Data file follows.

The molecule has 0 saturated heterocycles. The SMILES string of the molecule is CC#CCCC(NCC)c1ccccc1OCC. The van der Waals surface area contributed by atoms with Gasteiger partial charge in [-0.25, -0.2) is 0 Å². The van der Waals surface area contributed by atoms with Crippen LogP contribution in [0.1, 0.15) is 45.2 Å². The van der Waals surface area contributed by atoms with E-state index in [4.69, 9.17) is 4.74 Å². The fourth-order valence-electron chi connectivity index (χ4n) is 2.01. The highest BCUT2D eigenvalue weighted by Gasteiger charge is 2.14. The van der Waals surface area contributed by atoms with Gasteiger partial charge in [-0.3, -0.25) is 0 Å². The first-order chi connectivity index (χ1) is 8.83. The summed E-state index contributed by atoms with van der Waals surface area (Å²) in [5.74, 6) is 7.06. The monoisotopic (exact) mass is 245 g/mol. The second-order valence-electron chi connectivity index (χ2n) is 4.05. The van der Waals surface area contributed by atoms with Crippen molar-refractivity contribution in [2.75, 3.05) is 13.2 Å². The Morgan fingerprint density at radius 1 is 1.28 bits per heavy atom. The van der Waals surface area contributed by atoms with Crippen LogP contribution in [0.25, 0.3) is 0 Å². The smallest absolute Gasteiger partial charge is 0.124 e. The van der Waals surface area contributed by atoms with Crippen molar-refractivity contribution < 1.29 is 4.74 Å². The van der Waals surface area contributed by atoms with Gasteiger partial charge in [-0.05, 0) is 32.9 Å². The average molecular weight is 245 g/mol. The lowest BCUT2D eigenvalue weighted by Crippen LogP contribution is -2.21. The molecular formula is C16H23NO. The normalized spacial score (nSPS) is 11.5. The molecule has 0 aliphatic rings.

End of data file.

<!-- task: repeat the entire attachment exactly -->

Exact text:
The molecule has 0 saturated heterocycles. The SMILES string of the molecule is CC#CCCC(NCC)c1ccccc1OCC. The van der Waals surface area contributed by atoms with Gasteiger partial charge in [-0.25, -0.2) is 0 Å². The van der Waals surface area contributed by atoms with Crippen LogP contribution in [0.1, 0.15) is 45.2 Å². The van der Waals surface area contributed by atoms with E-state index in [4.69, 9.17) is 4.74 Å². The fourth-order valence-electron chi connectivity index (χ4n) is 2.01. The highest BCUT2D eigenvalue weighted by Gasteiger charge is 2.14. The van der Waals surface area contributed by atoms with Gasteiger partial charge in [-0.3, -0.25) is 0 Å². The first-order chi connectivity index (χ1) is 8.83. The summed E-state index contributed by atoms with van der Waals surface area (Å²) in [5.74, 6) is 7.06. The monoisotopic (exact) mass is 245 g/mol. The second-order valence-electron chi connectivity index (χ2n) is 4.05. The van der Waals surface area contributed by atoms with Crippen molar-refractivity contribution in [2.75, 3.05) is 13.2 Å². The Morgan fingerprint density at radius 1 is 1.28 bits per heavy atom. The van der Waals surface area contributed by atoms with Crippen LogP contribution in [0.25, 0.3) is 0 Å². The smallest absolute Gasteiger partial charge is 0.124 e. The van der Waals surface area contributed by atoms with Crippen molar-refractivity contribution < 1.29 is 4.74 Å². The van der Waals surface area contributed by atoms with Gasteiger partial charge in [-0.05, 0) is 32.9 Å². The average molecular weight is 245 g/mol. The lowest BCUT2D eigenvalue weighted by Crippen LogP contribution is -2.21. The molecular formula is C16H23NO. The normalized spacial score (nSPS) is 11.5. The molecule has 0 aliphatic rings.